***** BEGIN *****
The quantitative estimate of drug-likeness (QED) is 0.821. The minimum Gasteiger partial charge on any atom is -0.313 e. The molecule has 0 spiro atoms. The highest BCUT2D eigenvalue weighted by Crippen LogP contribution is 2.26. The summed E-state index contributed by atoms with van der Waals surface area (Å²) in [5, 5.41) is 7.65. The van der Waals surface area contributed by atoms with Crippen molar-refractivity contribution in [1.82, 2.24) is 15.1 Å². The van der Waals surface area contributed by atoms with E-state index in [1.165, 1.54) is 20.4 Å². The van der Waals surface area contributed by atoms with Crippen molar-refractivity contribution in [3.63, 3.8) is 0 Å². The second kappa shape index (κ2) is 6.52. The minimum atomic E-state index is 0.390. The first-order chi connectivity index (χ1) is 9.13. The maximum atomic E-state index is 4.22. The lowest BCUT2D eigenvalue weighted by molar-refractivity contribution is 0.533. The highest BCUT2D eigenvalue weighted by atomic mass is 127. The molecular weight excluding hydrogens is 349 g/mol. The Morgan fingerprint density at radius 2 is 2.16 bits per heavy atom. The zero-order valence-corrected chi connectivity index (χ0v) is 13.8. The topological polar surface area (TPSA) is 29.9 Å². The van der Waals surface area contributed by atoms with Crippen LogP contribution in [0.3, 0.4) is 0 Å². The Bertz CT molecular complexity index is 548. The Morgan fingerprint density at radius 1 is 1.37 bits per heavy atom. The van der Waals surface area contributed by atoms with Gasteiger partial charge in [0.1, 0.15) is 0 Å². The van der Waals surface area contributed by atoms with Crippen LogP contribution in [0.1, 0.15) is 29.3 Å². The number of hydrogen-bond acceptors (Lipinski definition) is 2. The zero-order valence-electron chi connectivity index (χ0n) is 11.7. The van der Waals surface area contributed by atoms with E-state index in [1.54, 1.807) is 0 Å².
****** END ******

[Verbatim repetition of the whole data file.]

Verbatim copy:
The quantitative estimate of drug-likeness (QED) is 0.821. The minimum Gasteiger partial charge on any atom is -0.313 e. The molecule has 0 spiro atoms. The highest BCUT2D eigenvalue weighted by Crippen LogP contribution is 2.26. The summed E-state index contributed by atoms with van der Waals surface area (Å²) in [5, 5.41) is 7.65. The van der Waals surface area contributed by atoms with Crippen molar-refractivity contribution in [1.82, 2.24) is 15.1 Å². The van der Waals surface area contributed by atoms with E-state index in [1.165, 1.54) is 20.4 Å². The van der Waals surface area contributed by atoms with Crippen molar-refractivity contribution in [3.63, 3.8) is 0 Å². The second kappa shape index (κ2) is 6.52. The minimum atomic E-state index is 0.390. The first-order chi connectivity index (χ1) is 9.13. The maximum atomic E-state index is 4.22. The lowest BCUT2D eigenvalue weighted by molar-refractivity contribution is 0.533. The highest BCUT2D eigenvalue weighted by atomic mass is 127. The molecular weight excluding hydrogens is 349 g/mol. The Morgan fingerprint density at radius 2 is 2.16 bits per heavy atom. The zero-order valence-corrected chi connectivity index (χ0v) is 13.8. The topological polar surface area (TPSA) is 29.9 Å². The van der Waals surface area contributed by atoms with Crippen LogP contribution in [0.3, 0.4) is 0 Å². The Bertz CT molecular complexity index is 548. The Morgan fingerprint density at radius 1 is 1.37 bits per heavy atom. The van der Waals surface area contributed by atoms with Gasteiger partial charge in [0.1, 0.15) is 0 Å². The van der Waals surface area contributed by atoms with Crippen LogP contribution in [0.1, 0.15) is 29.3 Å². The number of hydrogen-bond acceptors (Lipinski definition) is 2. The zero-order valence-electron chi connectivity index (χ0n) is 11.7. The van der Waals surface area contributed by atoms with E-state index in [1.54, 1.807) is 0 Å².